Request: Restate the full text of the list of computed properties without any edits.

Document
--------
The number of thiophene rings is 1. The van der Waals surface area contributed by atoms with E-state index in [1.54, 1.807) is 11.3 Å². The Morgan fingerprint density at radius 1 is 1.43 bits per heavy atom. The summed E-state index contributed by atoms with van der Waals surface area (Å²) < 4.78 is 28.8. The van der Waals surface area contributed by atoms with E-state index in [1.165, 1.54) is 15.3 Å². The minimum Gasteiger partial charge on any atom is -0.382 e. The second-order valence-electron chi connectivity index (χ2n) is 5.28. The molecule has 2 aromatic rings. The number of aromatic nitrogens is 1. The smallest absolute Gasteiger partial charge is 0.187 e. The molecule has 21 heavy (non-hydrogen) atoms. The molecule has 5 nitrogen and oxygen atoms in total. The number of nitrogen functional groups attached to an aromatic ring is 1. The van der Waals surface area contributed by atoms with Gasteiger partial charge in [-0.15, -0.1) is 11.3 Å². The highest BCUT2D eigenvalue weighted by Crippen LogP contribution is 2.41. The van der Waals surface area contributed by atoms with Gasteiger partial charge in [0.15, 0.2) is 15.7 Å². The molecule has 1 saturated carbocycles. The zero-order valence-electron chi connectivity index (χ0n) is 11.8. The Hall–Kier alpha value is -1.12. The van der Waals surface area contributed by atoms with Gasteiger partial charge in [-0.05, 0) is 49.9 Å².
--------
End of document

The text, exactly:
The number of thiophene rings is 1. The van der Waals surface area contributed by atoms with E-state index in [1.54, 1.807) is 11.3 Å². The Morgan fingerprint density at radius 1 is 1.43 bits per heavy atom. The summed E-state index contributed by atoms with van der Waals surface area (Å²) < 4.78 is 28.8. The van der Waals surface area contributed by atoms with E-state index in [1.165, 1.54) is 15.3 Å². The minimum Gasteiger partial charge on any atom is -0.382 e. The second-order valence-electron chi connectivity index (χ2n) is 5.28. The molecule has 2 aromatic rings. The number of aromatic nitrogens is 1. The smallest absolute Gasteiger partial charge is 0.187 e. The molecule has 21 heavy (non-hydrogen) atoms. The molecule has 5 nitrogen and oxygen atoms in total. The number of nitrogen functional groups attached to an aromatic ring is 1. The van der Waals surface area contributed by atoms with Gasteiger partial charge in [-0.15, -0.1) is 11.3 Å². The highest BCUT2D eigenvalue weighted by Crippen LogP contribution is 2.41. The van der Waals surface area contributed by atoms with Gasteiger partial charge in [0.15, 0.2) is 15.7 Å². The molecule has 1 saturated carbocycles. The zero-order valence-electron chi connectivity index (χ0n) is 11.8. The Hall–Kier alpha value is -1.12. The van der Waals surface area contributed by atoms with Gasteiger partial charge in [-0.05, 0) is 49.9 Å².